The chapter is titled “The Latest on Occupational Licensing Reform” and notes that “at the federal level and in the state of Michigan, there have been encouraging moves toward market liberalization.” It is co-authored with Thomas Hemphill of the University of Michigan-Flint. An excerpt is below.
STATE LICENSING REFORM
The federal antitrust efforts and proposed legislation are promising, but the vast majority of licensing exists at the state level. The 2015 Obama administration report notes that the typical state licenses some 60 different occupations. Yet there is little evidence of positive effects resulting from such licensing on consumer health and safety.
Most economic and policy experts from across the ideological spectrum agree that too many occupations are licensed, with results being negative economic effects. Researchers blame state-level licensing for fewer jobs, higher consumer costs, less competition, increased income inequality, and less social and economic mobility, among other negative externalities. Still, little has been done to lessen the licensing burden across the states. The percentage of workers requiring a license has risen from 5% in 1950 to nearly 30% today.
Michigan, however, is becoming an encouraging exception to that trend. Shortly after he took office in 2011, Gov. Rick Snyder established the Office of Regulatory Reinvention (ORR), which in turn created an occupational licensing advisory rules committee to review the nearly 200 occupations in Michigan that require some form of state licensing. In February 2012 the agency released a report calling for reforms to state licensing laws. It suggests changes based among other things on whether a license protects consumers from harm, requires specialized skills or training, and is aligned with state and national standards. The report offers several policy recommendations, including matching the total revenue from fees charged to licensees to the costs the state incurs in overseeing a licensed occupation (as opposed to using the fees as a general revenue source), reviewing the continuing education requirements, and reviewing licensing boards on “necessity, authority, and proper functions.”
Since the release of the ORR report, Michigan has repealed seven license requirements outright. (As a point of comparison, nationwide only about 15 state license requirements have been repealed in recent decades.) These include requirements on dieticians and nutritionists, auctioneers, community planners, oculists, school solicitors, immigration clerical assistants, and interior designers. The state also eliminated a few licensing boards and reduced regulatory requirements in other areas, such as the number of mandated apprenticeship hours required for a barber’s license.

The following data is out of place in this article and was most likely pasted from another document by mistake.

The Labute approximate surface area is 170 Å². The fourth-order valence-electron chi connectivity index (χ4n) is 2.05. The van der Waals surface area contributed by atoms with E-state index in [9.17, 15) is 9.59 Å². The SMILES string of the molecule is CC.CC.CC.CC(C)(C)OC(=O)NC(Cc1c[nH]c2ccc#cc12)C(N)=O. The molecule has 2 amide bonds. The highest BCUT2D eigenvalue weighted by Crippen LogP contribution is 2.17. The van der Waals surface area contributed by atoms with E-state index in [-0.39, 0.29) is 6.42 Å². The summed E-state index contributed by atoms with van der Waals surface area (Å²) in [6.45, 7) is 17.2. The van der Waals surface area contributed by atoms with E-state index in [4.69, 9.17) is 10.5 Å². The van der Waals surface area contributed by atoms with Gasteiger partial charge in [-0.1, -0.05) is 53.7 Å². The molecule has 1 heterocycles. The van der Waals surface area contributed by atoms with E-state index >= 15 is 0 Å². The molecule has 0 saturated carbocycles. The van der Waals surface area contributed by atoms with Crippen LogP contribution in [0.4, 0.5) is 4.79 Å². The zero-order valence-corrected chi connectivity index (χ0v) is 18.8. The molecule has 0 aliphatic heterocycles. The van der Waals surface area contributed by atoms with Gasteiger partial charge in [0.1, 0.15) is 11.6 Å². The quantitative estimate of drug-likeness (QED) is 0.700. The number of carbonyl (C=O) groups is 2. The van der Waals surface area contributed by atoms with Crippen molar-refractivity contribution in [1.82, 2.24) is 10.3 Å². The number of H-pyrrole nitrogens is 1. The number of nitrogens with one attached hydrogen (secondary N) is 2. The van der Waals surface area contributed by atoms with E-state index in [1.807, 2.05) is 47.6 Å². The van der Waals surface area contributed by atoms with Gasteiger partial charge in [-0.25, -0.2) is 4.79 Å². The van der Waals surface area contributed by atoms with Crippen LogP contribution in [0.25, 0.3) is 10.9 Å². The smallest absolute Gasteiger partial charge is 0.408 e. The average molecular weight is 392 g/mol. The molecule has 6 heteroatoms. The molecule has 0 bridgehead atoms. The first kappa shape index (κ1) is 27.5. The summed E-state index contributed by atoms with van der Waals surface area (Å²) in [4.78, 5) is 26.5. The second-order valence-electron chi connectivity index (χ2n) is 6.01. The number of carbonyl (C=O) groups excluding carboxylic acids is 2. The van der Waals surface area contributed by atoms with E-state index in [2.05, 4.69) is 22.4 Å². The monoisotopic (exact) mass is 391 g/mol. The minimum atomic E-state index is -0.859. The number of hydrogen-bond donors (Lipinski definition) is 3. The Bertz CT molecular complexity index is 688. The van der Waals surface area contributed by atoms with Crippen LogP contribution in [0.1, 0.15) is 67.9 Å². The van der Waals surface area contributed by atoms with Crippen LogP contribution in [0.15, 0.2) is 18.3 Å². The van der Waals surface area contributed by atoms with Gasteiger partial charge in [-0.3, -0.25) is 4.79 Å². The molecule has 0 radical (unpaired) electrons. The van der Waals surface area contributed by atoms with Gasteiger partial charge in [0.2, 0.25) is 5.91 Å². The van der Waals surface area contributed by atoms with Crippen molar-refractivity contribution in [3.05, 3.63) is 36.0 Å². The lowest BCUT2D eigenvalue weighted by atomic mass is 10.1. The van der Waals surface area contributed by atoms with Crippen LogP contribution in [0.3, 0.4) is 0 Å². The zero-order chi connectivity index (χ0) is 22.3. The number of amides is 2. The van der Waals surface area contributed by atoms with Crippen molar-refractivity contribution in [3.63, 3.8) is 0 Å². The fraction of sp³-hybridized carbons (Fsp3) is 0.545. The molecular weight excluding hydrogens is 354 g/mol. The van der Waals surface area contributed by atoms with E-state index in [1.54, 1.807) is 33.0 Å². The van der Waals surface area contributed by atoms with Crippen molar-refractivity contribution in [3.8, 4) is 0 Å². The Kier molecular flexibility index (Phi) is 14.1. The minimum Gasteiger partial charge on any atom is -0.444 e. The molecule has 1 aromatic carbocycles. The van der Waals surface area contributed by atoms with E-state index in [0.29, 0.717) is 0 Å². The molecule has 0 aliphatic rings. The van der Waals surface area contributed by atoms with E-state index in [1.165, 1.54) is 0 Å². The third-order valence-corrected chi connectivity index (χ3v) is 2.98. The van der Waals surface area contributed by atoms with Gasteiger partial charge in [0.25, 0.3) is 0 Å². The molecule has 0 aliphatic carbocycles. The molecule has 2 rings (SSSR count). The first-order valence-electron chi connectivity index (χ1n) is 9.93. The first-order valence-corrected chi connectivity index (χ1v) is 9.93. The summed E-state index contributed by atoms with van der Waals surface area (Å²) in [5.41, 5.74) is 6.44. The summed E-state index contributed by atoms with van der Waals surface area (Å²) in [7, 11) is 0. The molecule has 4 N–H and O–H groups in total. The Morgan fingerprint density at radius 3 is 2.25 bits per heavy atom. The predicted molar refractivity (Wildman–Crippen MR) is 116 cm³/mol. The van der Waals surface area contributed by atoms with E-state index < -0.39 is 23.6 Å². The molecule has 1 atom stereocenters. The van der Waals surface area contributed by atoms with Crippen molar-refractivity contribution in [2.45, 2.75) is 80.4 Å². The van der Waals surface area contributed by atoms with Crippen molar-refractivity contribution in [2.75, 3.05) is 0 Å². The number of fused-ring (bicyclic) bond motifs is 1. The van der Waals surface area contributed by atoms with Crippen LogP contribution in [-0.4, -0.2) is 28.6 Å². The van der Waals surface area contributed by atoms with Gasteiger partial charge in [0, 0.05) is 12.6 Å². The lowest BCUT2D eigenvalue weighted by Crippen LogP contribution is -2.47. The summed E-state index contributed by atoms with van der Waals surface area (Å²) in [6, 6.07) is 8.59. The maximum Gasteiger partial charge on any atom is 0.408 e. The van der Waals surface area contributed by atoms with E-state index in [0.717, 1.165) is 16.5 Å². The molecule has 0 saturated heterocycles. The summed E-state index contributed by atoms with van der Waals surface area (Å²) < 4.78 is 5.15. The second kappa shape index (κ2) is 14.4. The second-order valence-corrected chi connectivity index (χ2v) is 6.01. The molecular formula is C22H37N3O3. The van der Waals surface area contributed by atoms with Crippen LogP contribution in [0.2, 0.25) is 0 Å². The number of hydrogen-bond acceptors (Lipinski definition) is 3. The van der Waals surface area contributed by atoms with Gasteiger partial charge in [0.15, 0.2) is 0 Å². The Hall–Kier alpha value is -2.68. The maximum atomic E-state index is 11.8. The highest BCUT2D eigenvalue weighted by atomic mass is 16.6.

In its current legislative session, the state seems poised to go further with occupational licensing reform. The Michigan House passed a package of bills that would severely reduce licensing requirements for many contractors, including painters, concrete workers, and window and gutter installers. In addition, about a half-dozen other de-licensing bills have been introduced.
Gov. Snyder has made it clear that he does not favor licensing as a regulatory tool. After taking office, he commissioned the ORR report, which led to real policy change, and also sent a letter to Michigan’s House Speaker and Senate majority leader saying he would not approve of new licenses that were not directly related to consumer health and safety. He wrote, “Going forward, we need to continue to exercise diligence and caution in determining whether to impose new regulations or requirements on any occupations—whether previously unregulated or not—and we should enact new restrictions only when they are absolutely necessary to protect the public welfare.”
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